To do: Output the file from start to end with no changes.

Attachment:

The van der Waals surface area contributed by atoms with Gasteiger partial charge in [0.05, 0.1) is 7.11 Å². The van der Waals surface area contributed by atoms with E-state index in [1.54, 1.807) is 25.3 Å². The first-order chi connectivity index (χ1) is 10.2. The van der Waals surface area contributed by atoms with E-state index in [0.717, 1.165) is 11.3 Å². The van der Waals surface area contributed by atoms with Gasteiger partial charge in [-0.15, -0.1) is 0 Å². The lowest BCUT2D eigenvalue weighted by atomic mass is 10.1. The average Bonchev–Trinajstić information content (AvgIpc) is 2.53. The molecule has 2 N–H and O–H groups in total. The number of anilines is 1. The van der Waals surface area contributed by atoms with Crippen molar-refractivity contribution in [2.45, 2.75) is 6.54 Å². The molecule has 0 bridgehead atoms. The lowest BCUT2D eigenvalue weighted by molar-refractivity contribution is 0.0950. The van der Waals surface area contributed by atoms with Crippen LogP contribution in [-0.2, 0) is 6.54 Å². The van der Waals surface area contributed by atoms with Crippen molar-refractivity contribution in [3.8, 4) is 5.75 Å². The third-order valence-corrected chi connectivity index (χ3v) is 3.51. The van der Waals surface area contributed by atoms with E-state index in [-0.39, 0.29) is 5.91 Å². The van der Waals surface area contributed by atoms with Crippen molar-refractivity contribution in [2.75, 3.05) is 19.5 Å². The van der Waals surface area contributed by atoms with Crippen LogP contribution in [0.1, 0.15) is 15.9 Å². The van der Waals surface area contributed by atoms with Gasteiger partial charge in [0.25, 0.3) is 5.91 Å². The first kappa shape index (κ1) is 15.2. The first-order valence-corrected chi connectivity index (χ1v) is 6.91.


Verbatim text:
The van der Waals surface area contributed by atoms with Gasteiger partial charge in [0.05, 0.1) is 7.11 Å². The van der Waals surface area contributed by atoms with E-state index in [1.54, 1.807) is 25.3 Å². The first-order chi connectivity index (χ1) is 10.2. The van der Waals surface area contributed by atoms with E-state index in [0.717, 1.165) is 11.3 Å². The van der Waals surface area contributed by atoms with Gasteiger partial charge in [-0.15, -0.1) is 0 Å². The lowest BCUT2D eigenvalue weighted by atomic mass is 10.1. The average Bonchev–Trinajstić information content (AvgIpc) is 2.53. The molecule has 2 N–H and O–H groups in total. The number of anilines is 1. The van der Waals surface area contributed by atoms with Crippen molar-refractivity contribution in [2.45, 2.75) is 6.54 Å². The molecule has 0 bridgehead atoms. The lowest BCUT2D eigenvalue weighted by molar-refractivity contribution is 0.0950. The van der Waals surface area contributed by atoms with Crippen LogP contribution in [-0.2, 0) is 6.54 Å². The van der Waals surface area contributed by atoms with Crippen molar-refractivity contribution in [3.8, 4) is 5.75 Å². The third-order valence-corrected chi connectivity index (χ3v) is 3.51. The van der Waals surface area contributed by atoms with E-state index in [-0.39, 0.29) is 5.91 Å². The van der Waals surface area contributed by atoms with Crippen molar-refractivity contribution in [2.75, 3.05) is 19.5 Å². The van der Waals surface area contributed by atoms with Crippen LogP contribution in [0.1, 0.15) is 15.9 Å². The van der Waals surface area contributed by atoms with Gasteiger partial charge in [0.25, 0.3) is 5.91 Å². The first kappa shape index (κ1) is 15.2. The first-order valence-corrected chi connectivity index (χ1v) is 6.91.